Former NFL Executive: Drew Brees “Has A Lot Of Work To Do”

Brees apologized for his comments about racial injustice, but will his teammates fully welcome him back into the fold?

June 05, 2020 - 8:18 am
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Saints quarterback Drew Brees issued a lengthy apology Thursday morning after making insensitive comments about racial injustice in America. Brees had stated that he stands with teammates in the fight “for racial equality and justice,” but added that he will “never agree with anybody disrespecting the flag of the United States of America.”

Several Saints teammates, including Malcolm Jenkins and Michael Thomas, criticized Brees for his remarks, which drew the ire of the sports world at large.

How might these comments impact the Saints’ 2020 season?

“That locker room will have a different dynamic now,” legal expert and former NFL and NBA executive M. Quentin Williams told JR SportBrief. “Of course he expressed his sorrow for what he said, but it does reveal the way he felt. Because [when] you reveal something like this at this stage, it’s very painful, as many players have spoken out. He has a lot of work to do in order to earn the trust of that locker room again, and frankly, I don’t know how long that will take to happen. Drew doesn’t have forever to play. He’s 40-something years old, so he doesn’t have a long time to play. I don’t know if he has enough runway to earn the locker room back fully.”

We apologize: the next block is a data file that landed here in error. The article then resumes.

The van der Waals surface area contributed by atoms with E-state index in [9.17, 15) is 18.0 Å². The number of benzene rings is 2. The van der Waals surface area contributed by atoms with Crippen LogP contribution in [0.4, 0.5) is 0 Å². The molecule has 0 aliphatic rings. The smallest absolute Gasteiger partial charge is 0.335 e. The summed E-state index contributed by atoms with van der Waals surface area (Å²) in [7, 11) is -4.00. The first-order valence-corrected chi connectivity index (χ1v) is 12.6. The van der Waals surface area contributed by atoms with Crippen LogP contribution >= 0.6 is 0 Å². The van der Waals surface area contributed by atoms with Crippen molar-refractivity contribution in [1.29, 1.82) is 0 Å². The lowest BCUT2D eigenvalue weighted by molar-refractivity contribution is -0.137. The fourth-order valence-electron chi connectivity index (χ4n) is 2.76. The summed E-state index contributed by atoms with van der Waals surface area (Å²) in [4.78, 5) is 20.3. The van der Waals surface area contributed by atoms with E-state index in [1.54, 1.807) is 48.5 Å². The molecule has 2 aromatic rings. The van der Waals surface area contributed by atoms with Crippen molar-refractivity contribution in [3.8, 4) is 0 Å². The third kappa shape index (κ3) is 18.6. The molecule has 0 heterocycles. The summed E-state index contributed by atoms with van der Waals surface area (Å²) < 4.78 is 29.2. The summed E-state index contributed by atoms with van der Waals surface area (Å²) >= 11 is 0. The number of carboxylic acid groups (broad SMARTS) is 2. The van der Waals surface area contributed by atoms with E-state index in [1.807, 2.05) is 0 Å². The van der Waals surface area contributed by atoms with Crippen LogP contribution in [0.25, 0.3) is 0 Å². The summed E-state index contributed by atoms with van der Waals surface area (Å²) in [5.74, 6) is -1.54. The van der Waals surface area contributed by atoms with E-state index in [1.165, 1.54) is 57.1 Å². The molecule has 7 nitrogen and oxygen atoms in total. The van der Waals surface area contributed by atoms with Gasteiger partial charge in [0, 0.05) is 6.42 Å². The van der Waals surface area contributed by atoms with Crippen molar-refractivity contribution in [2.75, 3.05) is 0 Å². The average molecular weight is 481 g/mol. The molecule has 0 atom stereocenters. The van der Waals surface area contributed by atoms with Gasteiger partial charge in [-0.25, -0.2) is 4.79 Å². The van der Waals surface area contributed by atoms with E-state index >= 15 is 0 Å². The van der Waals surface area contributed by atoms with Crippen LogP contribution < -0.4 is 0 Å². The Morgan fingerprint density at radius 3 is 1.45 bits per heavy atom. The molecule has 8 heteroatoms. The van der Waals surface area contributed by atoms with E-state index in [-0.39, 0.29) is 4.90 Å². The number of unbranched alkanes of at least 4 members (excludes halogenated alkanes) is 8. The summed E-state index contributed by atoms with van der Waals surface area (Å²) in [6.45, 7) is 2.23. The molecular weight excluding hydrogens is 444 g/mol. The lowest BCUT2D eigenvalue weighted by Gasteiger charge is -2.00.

Aside from Brees’ comments, the Saints – and every NFL team – will also have to contend with the coronavirus this fall. Williams has serious doubts about how the season will unfold.

“It’s a contact sport,” he said. “They have to make it safe and healthy. If it’s not safe and healthy, and if somebody gets sick and because this virus can spread so quickly, that means we can infect a whole locker room very quickly. So you got to make sure everybody is safe and healthy. There have to be protocols in place to ensure that that’s going to happen. . . . [But I’m] not confident that it’ll happen without a hitch. It’s something that we cannot predict. We don’t have enough of a handle on it to be able to say we can isolate certain segments of society and everybody else will be all right.”

There is also, of course, no vaccine. 

“We haven’t gone through the cycle of this thing in order to have confidence that we can defeat it,” Williams said. “We’re all playing this day by day. That is what is very off-putting for many people: the lack of knowledge for what to expect. So we could start it up and then we could have a second wave and that will quickly shut everything down. Government will step in, and government will tell you, ‘You’re closed down.’ That’s not a good situation for everybody.”